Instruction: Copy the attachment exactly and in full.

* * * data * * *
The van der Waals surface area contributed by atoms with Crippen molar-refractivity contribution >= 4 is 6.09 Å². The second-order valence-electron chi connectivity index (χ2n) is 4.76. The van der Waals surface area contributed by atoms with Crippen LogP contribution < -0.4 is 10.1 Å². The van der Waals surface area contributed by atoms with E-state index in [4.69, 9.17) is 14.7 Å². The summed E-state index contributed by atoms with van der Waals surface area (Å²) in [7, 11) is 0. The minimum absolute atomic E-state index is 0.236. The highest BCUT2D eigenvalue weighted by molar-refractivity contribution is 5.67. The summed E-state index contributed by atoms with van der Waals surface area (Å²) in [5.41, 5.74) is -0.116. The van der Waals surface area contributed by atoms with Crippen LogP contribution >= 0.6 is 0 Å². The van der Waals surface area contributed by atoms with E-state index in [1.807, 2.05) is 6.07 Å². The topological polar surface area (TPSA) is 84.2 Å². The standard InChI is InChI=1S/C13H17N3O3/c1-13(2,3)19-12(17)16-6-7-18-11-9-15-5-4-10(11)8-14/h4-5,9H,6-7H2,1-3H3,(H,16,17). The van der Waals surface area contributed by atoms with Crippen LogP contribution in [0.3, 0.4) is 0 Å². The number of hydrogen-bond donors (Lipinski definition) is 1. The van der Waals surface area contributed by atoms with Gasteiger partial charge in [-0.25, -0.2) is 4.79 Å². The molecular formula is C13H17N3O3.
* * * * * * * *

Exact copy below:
The van der Waals surface area contributed by atoms with Crippen molar-refractivity contribution >= 4 is 6.09 Å². The second-order valence-electron chi connectivity index (χ2n) is 4.76. The van der Waals surface area contributed by atoms with Crippen LogP contribution < -0.4 is 10.1 Å². The van der Waals surface area contributed by atoms with E-state index in [4.69, 9.17) is 14.7 Å². The summed E-state index contributed by atoms with van der Waals surface area (Å²) in [7, 11) is 0. The minimum absolute atomic E-state index is 0.236. The highest BCUT2D eigenvalue weighted by molar-refractivity contribution is 5.67. The summed E-state index contributed by atoms with van der Waals surface area (Å²) in [5.41, 5.74) is -0.116. The van der Waals surface area contributed by atoms with Crippen LogP contribution >= 0.6 is 0 Å². The van der Waals surface area contributed by atoms with E-state index in [1.807, 2.05) is 6.07 Å². The topological polar surface area (TPSA) is 84.2 Å². The standard InChI is InChI=1S/C13H17N3O3/c1-13(2,3)19-12(17)16-6-7-18-11-9-15-5-4-10(11)8-14/h4-5,9H,6-7H2,1-3H3,(H,16,17). The van der Waals surface area contributed by atoms with Crippen LogP contribution in [0.3, 0.4) is 0 Å². The number of hydrogen-bond donors (Lipinski definition) is 1. The van der Waals surface area contributed by atoms with Gasteiger partial charge in [-0.25, -0.2) is 4.79 Å². The molecular formula is C13H17N3O3.